Are improved tornado warning systems making a difference?
Steadily improving storm warnings and active preparation for severe weather at the local and state level helped states across the South survive an off-season burst of tornadoes without loss of life.
Paula Merritt /The Meridian Star/AP
The Wilkins family of Aliceville, Ala., saw storm warnings on the news, but they were still not expecting their home to receive a direct hit from one of a string of tornadoes across the South on Tuesday and Wednesday. The Wilkins home, like dozens of others in the area, is mostly destroyed, but they are grateful the family is safe, Adam Ganucheau reported for AL.com.
"Looking at the house yesterday and looking at it today, it's hard to come up with the words to describe how it feels," Bobby Wilkins told Mr. Ganucheau. "All I can do is thank God we're alive."
At least 10 tornadoes left parts of Georgia, South Carolina, Alabama, Mississippi, and Tennessee with significant structural damages, but local agencies were prepared by weather alert systems.
While the unusual storm system caused extensive property damages, only minor injuries have been reported so far, according to Sean Breslin for the Weather Channel.
National agencies, including the National Oceanic and Atmospheric Administration (NOAA) and National Weather Service (NWS), have made a concerted effort to improve disaster warnings ever since hurricane Katrina killed more than 1,000 people in 2005, Patrik Jonsson wrote for The Christian Science Monitor:
In the past decade, the US has dramatically improved disaster detection and warning efficacy, with lead times for tornado warnings growing from four to 13 minutes, a fact that likely saved lives in the 2013 Moore, Okla., tornado. Much of the progress has come from the increased processing capacity of computers and the ability to integrate very granular radar data with on-the-ground observations.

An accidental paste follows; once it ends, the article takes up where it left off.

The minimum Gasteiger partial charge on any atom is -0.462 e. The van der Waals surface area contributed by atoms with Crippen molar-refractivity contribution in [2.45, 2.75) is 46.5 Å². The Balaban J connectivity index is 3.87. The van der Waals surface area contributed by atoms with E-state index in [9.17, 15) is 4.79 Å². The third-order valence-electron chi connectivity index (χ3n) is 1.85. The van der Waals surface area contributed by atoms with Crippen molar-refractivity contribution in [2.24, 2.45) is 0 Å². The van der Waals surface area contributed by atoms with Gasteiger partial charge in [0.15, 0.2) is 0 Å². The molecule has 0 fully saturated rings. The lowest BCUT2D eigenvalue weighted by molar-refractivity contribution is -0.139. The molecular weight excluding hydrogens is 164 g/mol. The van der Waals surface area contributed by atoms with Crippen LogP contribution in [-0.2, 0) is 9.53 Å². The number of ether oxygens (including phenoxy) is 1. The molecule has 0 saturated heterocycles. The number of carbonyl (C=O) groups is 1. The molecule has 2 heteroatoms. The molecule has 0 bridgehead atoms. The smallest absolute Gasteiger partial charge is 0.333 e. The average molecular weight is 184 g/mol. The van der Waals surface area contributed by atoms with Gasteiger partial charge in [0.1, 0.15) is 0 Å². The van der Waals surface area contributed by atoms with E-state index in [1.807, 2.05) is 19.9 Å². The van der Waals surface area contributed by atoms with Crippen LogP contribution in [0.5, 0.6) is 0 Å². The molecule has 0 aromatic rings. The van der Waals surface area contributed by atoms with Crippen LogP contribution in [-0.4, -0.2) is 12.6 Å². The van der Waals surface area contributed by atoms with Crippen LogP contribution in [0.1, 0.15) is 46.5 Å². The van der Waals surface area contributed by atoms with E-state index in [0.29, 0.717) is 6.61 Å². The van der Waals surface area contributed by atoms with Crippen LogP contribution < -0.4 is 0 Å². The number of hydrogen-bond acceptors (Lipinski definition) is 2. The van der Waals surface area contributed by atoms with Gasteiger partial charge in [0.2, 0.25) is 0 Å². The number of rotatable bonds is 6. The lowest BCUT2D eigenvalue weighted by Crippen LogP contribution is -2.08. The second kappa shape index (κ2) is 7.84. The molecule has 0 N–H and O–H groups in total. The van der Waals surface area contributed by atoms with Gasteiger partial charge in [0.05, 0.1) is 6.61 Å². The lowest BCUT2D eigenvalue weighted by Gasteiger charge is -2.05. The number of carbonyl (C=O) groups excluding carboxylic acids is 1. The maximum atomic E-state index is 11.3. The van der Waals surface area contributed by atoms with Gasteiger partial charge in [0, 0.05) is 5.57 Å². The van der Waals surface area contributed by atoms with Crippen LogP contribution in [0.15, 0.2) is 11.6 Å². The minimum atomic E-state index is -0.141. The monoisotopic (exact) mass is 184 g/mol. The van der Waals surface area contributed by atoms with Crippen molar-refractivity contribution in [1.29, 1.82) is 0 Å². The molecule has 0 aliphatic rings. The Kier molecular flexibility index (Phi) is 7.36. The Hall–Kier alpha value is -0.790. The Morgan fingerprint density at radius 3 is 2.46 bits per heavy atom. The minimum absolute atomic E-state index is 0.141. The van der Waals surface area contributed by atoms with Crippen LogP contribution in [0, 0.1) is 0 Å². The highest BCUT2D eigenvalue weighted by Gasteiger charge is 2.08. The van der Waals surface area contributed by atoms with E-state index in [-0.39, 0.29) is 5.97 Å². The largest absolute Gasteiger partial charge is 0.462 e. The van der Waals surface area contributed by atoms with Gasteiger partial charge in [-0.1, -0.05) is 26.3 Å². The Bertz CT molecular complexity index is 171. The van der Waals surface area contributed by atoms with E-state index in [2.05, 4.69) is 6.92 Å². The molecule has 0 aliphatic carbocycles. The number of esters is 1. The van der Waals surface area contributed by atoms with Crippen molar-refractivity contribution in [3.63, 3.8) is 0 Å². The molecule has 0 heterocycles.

The next step, though, is communicating this information to residents on the ground. Officials are experimenting with the balance between a measured call for caution and panic-inducing language, as Pete Spotts wrote for The Christian Science Monitor.
The Storm Prediction Center issued an Enhanced risk outlook and as much as 15 minutes warning for the tornadoes in many areas, according to a blog by Dan Satterfield, an on-air meteorologist in the South.
State and local agencies also prepared with on-the-ground relief by Wednesday. Alabama emergency management officials were still in active disaster mode by Thursday morning.
In Georgia, where, ironically enough, February 1st through 5th is "Severe Weather Preparedness Week," Wednesday's state-wide tornado drill was cancelled as the officials turned their attention to issuing actual tornado warnings using all available media.
"We're very fortunate to be talking about loss of property instead of loss of life today," said Art Faulkner, the director of the Alabama Emergency Management Agency, AL.com reported. "Local and state officials were clearly prepared for this storm, and their preparedness undoubtedly saved lives."
This is particularly remarkable because February tornadoes are often more dangerous, if less common, than summer tornadoes, The Christian Science Monitor's Bamzi Banchiri reported. They are more likely to touch down after dark because the days are shorter, which makes them harder to spot and means more people are asleep or otherwise unprepared.
This was the case for Anthony Walker, who lives in one of the hardest-hit areas in Alabama and was awakened by the storm.
"It's the first time in about 25 years a tornado hit here," Mr. Walker told AL.com. "Everybody all the way back down there has damage for about a mile or two."
He and his neighbors worked through the night to salvage what they could from wrecked homes.
"We made it around to all the houses and I'm glad everybody got out," Devodrick Jackson told AL.com. "I don't really care about the materialistic stuff, I'm just glad no one got badly injured or killed."